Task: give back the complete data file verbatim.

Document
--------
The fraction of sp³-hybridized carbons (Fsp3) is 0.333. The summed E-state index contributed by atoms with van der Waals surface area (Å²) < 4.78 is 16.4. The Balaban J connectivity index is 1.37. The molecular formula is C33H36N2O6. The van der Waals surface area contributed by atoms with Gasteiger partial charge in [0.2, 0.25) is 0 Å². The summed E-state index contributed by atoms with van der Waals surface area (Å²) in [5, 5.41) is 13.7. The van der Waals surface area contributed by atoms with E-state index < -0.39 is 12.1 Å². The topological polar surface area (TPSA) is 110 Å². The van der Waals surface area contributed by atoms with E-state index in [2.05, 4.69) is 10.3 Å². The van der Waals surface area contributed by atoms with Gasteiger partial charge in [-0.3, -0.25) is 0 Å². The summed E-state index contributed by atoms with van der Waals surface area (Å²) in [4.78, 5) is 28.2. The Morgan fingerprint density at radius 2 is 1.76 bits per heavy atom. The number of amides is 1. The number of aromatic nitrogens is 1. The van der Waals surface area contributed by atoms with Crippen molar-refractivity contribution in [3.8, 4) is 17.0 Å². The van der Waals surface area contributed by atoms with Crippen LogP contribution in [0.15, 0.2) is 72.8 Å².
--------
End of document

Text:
The fraction of sp³-hybridized carbons (Fsp3) is 0.333. The summed E-state index contributed by atoms with van der Waals surface area (Å²) < 4.78 is 16.4. The Balaban J connectivity index is 1.37. The molecular formula is C33H36N2O6. The van der Waals surface area contributed by atoms with Gasteiger partial charge in [0.2, 0.25) is 0 Å². The summed E-state index contributed by atoms with van der Waals surface area (Å²) in [5, 5.41) is 13.7. The van der Waals surface area contributed by atoms with E-state index < -0.39 is 12.1 Å². The topological polar surface area (TPSA) is 110 Å². The van der Waals surface area contributed by atoms with E-state index in [2.05, 4.69) is 10.3 Å². The van der Waals surface area contributed by atoms with Gasteiger partial charge in [-0.3, -0.25) is 0 Å². The summed E-state index contributed by atoms with van der Waals surface area (Å²) in [4.78, 5) is 28.2. The Morgan fingerprint density at radius 2 is 1.76 bits per heavy atom. The number of amides is 1. The number of aromatic nitrogens is 1. The van der Waals surface area contributed by atoms with Crippen molar-refractivity contribution in [3.8, 4) is 17.0 Å². The van der Waals surface area contributed by atoms with Crippen LogP contribution in [0.15, 0.2) is 72.8 Å².